“The Sanctity of the Synagogue”

by Rabbi Ephraim Z. Buchwald

This week’s parasha, parashat Terumah, is the first of a series of parashiot that deal with the creation, erecting and furnishing of the Mishkan, מִשְׁכָּן, the portable sanctuary that traveled with the Children of Israel in the wilderness.

As parashat Terumah opens, G-d instructs Moses to call for donations from the people for the building of the Tabernacle. In Exodus 25:2, the Al-mighty says: דַּבֵּר אֶל בְּנֵי יִשְׂרָאֵל, וְיִקְחוּ לִי תְּרוּמָה,  מֵאֵת כָּל אִישׁ אֲשֶׁר יִדְּבֶנּוּ לִבּוֹ, תִּקְחוּ אֶת תְּרוּמָתִי, Speak to the Children of Israel, and let them take for me a portion [donations], from every man whose heart motivates him, you shall take My portion.

Rashi citing the Midrash Tanchuma 1, states that the donations made to the Tabernacle–the gold, silver, copper, purple, scarlet wool, linen, goat’s hair, etc. etc., must be given לִשְׁמִי, for Me, specifically dedicated for G-d’s sake. The commentaries explain that the word, לִי, to Me, cannot possibly be understood to mean that the contributions must be given to G-d, for after all, G-d is the Possessor of the entire universe. So, it must mean that everything that is given to the Tabernacle, must be given with a full heart.

When performing most mitzvot, the essential objective is to do the right thing, even if one does not have proper intentions. Charity (see Deuteronomy 15:7-11) must be given, even though one’s heart is not into it, even if one really does not care about the poor, the infirm, the widow or the orphan! What is in a person’s heart is irrelevant. The poor and the hungry must be fed, or else you may very well wind up poor and hungry. Even those mitzvot, which do require absolute and total intention, such as giving a get [divorce decree] to a woman, do not require that all aspects of the ritual, the parchment or the pen, be prepared or manufactured with the proper intention.

However, when it comes to building the Mishkan, מִשְׁכָּן, every donation must be given of free will, with a full heart, with unequivocal good-will and with the purest of intentions. The reason for this extraordinary requirement must be because any attempt to build the most perfect dwelling place for G-d, must be thoroughly sanctified. Therefore, every act involved in its creation and construction must be, לֽשֵׁם שָׁמַיִם, for the sake of Heaven, with absolute pure and proper intentions.

The great devotion that was required when building the Mishkan, מִשְׁכָּן, and, in later years, in the construction of the בֵּית הַמִּקְדָּשׁ, the holy Temples in Jerusalem, applies also to the sanctity of contemporary synagogues and houses of study. Just as the Torah states, in Leviticus 19:30, וּמִקְדָּשִׁי תִּירָאוּ that G-d’s sanctuary [the Temple in Jerusalem] must be revered, so too must the sanctity of every synagogue and house of study be revered. In fact, the prophet Ezekiel, 11:16 refers to synagogues and houses of study as, מִקְדָּשׁ מְעַט, miniature sanctuaries.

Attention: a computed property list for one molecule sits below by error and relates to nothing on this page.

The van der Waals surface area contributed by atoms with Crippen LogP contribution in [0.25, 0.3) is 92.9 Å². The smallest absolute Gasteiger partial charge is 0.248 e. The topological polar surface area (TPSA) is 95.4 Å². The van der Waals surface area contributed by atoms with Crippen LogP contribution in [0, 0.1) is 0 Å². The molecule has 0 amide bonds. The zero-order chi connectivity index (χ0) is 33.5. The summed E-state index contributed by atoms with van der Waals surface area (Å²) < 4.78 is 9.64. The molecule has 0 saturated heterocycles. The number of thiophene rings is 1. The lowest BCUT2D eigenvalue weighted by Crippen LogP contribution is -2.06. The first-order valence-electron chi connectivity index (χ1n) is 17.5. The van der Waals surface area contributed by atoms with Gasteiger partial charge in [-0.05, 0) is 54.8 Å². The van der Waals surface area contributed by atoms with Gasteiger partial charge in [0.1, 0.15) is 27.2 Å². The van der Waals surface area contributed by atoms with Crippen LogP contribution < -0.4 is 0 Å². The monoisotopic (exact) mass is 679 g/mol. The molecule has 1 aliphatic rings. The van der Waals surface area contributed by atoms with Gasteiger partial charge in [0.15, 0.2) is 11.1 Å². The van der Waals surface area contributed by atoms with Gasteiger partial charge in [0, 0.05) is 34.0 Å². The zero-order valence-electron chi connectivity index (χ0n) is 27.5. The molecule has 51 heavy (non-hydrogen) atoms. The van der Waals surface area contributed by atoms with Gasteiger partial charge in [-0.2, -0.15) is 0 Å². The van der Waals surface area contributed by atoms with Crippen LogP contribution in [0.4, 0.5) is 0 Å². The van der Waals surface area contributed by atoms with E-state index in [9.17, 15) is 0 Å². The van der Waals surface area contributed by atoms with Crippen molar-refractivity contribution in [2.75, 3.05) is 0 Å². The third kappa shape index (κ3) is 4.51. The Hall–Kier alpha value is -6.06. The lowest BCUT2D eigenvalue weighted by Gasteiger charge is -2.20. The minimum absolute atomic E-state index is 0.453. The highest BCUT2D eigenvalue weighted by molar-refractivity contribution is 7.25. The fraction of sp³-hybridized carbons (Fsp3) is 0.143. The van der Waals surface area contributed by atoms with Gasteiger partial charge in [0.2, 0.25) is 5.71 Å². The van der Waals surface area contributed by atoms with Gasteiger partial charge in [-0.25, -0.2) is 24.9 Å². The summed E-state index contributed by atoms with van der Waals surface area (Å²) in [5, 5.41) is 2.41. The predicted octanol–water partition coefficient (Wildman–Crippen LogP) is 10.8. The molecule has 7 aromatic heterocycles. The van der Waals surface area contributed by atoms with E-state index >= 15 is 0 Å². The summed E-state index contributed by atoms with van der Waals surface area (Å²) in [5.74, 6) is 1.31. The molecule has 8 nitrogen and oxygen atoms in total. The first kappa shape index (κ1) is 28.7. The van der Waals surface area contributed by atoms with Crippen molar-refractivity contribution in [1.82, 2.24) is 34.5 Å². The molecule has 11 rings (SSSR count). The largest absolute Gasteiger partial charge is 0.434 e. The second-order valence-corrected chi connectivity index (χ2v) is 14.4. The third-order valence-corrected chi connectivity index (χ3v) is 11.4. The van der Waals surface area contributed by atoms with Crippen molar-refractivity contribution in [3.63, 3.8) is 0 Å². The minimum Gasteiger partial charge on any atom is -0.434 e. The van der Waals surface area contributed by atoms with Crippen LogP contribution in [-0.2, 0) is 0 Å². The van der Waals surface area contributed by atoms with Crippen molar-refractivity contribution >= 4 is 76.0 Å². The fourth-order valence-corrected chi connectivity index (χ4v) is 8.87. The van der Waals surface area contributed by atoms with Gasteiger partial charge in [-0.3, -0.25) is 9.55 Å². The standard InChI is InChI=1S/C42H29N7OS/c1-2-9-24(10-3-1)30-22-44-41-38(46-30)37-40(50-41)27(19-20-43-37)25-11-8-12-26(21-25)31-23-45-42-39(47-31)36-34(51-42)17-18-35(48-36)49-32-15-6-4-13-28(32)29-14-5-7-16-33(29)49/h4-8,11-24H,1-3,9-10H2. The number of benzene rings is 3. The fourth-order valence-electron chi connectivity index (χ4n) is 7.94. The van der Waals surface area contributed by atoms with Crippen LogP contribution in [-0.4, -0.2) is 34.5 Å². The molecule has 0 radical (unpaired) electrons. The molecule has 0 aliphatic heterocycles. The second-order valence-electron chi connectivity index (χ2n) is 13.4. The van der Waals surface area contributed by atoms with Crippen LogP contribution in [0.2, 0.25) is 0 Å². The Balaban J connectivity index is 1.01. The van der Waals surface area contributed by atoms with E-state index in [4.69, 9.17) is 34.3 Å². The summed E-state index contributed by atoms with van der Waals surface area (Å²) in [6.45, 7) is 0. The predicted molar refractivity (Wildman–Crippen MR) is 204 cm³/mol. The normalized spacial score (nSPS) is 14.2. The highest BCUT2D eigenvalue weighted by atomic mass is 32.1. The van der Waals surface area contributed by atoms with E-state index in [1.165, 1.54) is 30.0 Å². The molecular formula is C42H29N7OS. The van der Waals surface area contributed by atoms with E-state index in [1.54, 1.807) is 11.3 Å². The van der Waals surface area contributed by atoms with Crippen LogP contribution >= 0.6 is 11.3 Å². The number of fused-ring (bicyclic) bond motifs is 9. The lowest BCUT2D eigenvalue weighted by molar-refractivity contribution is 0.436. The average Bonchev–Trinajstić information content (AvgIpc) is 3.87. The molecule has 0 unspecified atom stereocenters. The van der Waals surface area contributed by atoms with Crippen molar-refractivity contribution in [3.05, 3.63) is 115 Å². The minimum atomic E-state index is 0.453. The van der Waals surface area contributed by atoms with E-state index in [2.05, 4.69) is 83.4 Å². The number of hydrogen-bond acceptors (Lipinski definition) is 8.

The Talmud in Sanhedrin 17b, states that one is not permitted to reside in a city that does not have a synagogue. In Brachot 6a, at least one Talmudic sage is of the opinion that heaven only hears prayers that are uttered in a synagogue. The Jerusalem Talmud Brachot  Ch. 3, states that praying in a synagogue is compared to bringing an actual offering. The sanctity of the synagogue is so great that the Abridged Code of Jewish Law (Kitzur Shulchan Aruch) declares that it is forbidden to engage in gossip in the synagogue, or to make any calculations, except those pertaining to religious matters, such as dispersing charity and the like.

The great reverence shown in the building of the Tabernacle and the Temples, must be reflected in one’s behavior while in the synagogue. Synagogues and houses of study must be kept perfectly clean and candles are to be lit in them to show reverence for the place.

Just as the ancient Israelites donated gold, silver and precious stones for the Tabernacle, respect and reverence for the synagogue and houses of study can be demonstrated today by providing beautiful furnishings and decorations for contemporary houses of worship and study. One must not be concerned about demeaning one’s own dignity when it comes to performing menial services that are necessary to properly maintain the synagogue. All Jews should be prepared to roll up their sleeves to maintain the cleanliness and beauty of the synagogue. As King Solomon states in the Book of Proverbs 25:6: Do not glory in the presence of the King. Showing devotion to the Temple and Tabernacle underscores a pure faith and love of G-d, that is greater than one’s concern for one’s own personal stature or dignity.

One must dress respectfully when entering these holy places. Mud must be cleaned from one’s shoes and clean and proper clothes must be worn. One who enters the synagogue must do so with trembling and fear, not behave in a frivolous manner. When exiting the synagogue, one should do so slowly, preferably facing the Ark and walking out backwards (Jerusalem Talmud Brachot Ch. 3). It is forbidden to eat, drink or sleep in places of worship, even if it is only for a short nap. The synagogue should not be used as a place for taking shelter from heat or rain, or to be used as a shortcut, to cut through.

The contemporary controversy over Jewish prayer on the Temple Mount only underscores the great emptiness that we Jews today experience as a result of the absence of the Jewish Temple in Jerusalem. In the absence of the Temple, we must all realize that the closest institutions that we have to a Temple today are our miniature sanctuaries–-the synagogues and houses of study. They must be treated with utmost respect and profound reverence. In this way, we demonstrate that we truly deserve to experience the restoration and the rebuilding of the Temple in Jerusalem, soon in our days.

May you be blessed.